A Port Phillip councillor’s bid to ban fossil fuels from being advertised locally has been put on hold until there is more clarity around the definition of a “fossil fuel product”.

At Wednesday night’s St Kilda Town Hall meeting, Greens Cr Tim Baxter brought the motion aimed at banning the advertising of such products, with the intention of reducing demand.

Baxter declined to comment to *PS Port Phillip prior to the meeting.

Speaking in favour of his motion at the meeting, Baxter said he had put it forward after speaking with locals and national community groups interested in banning the advertising of products that harm the environment.

“We’ve all seen ads for coal, gas, oil and those sorts of things, that’s basically what we’re talking about here.”

The motion specified that the ban would only be “to the extent that [council]  has control over such advertising”. For example, the Albert Park area and events such as the Australian Grand Prix are not within the remit of Port Phillip Council.

The meeting’s venue was one of a number of town halls that were also addressed in the motion, which proposed changes to the halls’ booking terms and conditions to allow the banning of temporary signage that may be used to advertise fossil fuel products.

It would also see fossil fuel products added to a list of sponsorship exclusions for the St Kilda Festival. Other exclusions include tobacco and cigarette products, gambling and gambling related services and pornographic products.

The supporting information provided to the public ahead of the meeting stated the ban wouldn’t stop the Council from supporting events that could benefit local businesses, for example car shows.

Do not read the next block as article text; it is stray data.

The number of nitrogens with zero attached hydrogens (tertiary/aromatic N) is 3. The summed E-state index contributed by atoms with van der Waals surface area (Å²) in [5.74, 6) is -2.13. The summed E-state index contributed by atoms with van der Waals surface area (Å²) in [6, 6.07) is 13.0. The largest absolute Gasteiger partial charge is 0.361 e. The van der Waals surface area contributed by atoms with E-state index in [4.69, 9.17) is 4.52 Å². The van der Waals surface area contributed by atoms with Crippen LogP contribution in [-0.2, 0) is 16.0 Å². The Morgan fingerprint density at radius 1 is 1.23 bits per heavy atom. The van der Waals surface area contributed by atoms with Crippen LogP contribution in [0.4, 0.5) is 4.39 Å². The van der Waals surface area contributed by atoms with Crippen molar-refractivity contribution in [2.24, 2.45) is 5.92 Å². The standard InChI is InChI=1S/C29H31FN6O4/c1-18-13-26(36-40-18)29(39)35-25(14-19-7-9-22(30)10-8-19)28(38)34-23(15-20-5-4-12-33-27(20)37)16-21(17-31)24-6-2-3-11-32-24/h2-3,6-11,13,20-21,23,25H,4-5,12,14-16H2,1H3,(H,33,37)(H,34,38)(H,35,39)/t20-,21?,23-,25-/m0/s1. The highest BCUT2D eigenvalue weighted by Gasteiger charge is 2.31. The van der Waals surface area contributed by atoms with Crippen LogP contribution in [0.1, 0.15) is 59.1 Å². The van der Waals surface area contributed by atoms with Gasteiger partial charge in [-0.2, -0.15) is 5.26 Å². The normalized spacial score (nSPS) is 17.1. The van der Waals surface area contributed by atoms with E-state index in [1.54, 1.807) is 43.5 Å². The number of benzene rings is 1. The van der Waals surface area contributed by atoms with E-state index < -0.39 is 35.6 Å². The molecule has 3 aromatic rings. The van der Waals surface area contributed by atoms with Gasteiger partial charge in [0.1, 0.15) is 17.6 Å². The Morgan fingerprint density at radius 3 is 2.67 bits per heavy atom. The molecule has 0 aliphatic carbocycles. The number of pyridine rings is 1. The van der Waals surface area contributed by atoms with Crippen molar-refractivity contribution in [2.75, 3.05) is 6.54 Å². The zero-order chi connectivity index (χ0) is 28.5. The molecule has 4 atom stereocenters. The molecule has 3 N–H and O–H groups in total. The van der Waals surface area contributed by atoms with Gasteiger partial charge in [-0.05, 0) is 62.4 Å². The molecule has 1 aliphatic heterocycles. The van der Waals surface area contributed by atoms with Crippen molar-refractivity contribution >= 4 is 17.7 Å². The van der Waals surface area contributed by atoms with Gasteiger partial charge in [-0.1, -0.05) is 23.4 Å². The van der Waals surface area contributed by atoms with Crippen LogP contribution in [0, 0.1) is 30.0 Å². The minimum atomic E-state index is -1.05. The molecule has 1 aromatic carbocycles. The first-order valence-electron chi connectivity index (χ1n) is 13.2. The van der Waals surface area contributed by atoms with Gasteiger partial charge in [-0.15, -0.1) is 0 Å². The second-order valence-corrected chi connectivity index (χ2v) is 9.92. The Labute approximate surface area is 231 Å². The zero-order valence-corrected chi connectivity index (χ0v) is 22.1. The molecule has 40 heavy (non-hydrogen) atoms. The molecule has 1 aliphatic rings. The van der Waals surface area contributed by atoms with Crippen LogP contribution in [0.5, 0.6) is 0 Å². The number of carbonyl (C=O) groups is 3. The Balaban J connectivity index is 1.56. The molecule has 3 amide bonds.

At the start of the meeting, a public submission from the Prosperous Port Phillip Business Advisory Group was read out, stating the motion needed further consideration to ensure it didn’t have “unintended consequences”.

It said: “The Business Advisory Group is very supportive of environmental initiatives and recognises the need to act now and make great choices to protect our planet.

“These past few years have been very difficult for our business community that have continued to work hard to restore economic activity back into the community. We don’t want to lose any of the ground we’ve made.”

Seeking clarity on the intention of the ban, Labor councillor Peter Martin asked council staff whether they could provide a definition for “fossil fuel products”.

Martin said: “My understanding is that it could mean anything produced from fossil fuels, including the clothes I’m wearing. Or is this motion referring to fossil fuels used to produce heat emitting carbon dioxide?”

Council staff replied that if Council was to pass the motion then staff would create a definition to be included in its advertising policies.

Martin later moved a procedural motion that the matter be adjourned until a clear definition of fossil fuel products was supplied.

Martin voted in favour of the adjournment, as did Heather Cunsolo, Marcus Pearl, Christina Sirakoff and Rhonda Clark, while Andrew Bond abstained.

Baxter and Louise Crawford voted against delaying the motion. 

Baxter’s fellow Greens councillor, Katherine Copsey, wasn’t present at the meeting, taking a leave of absence until at least the state election, in which she is running as an Upper House candidate.

The possible ban on fossil fuel advertising will now come back to Council at an unspecified date.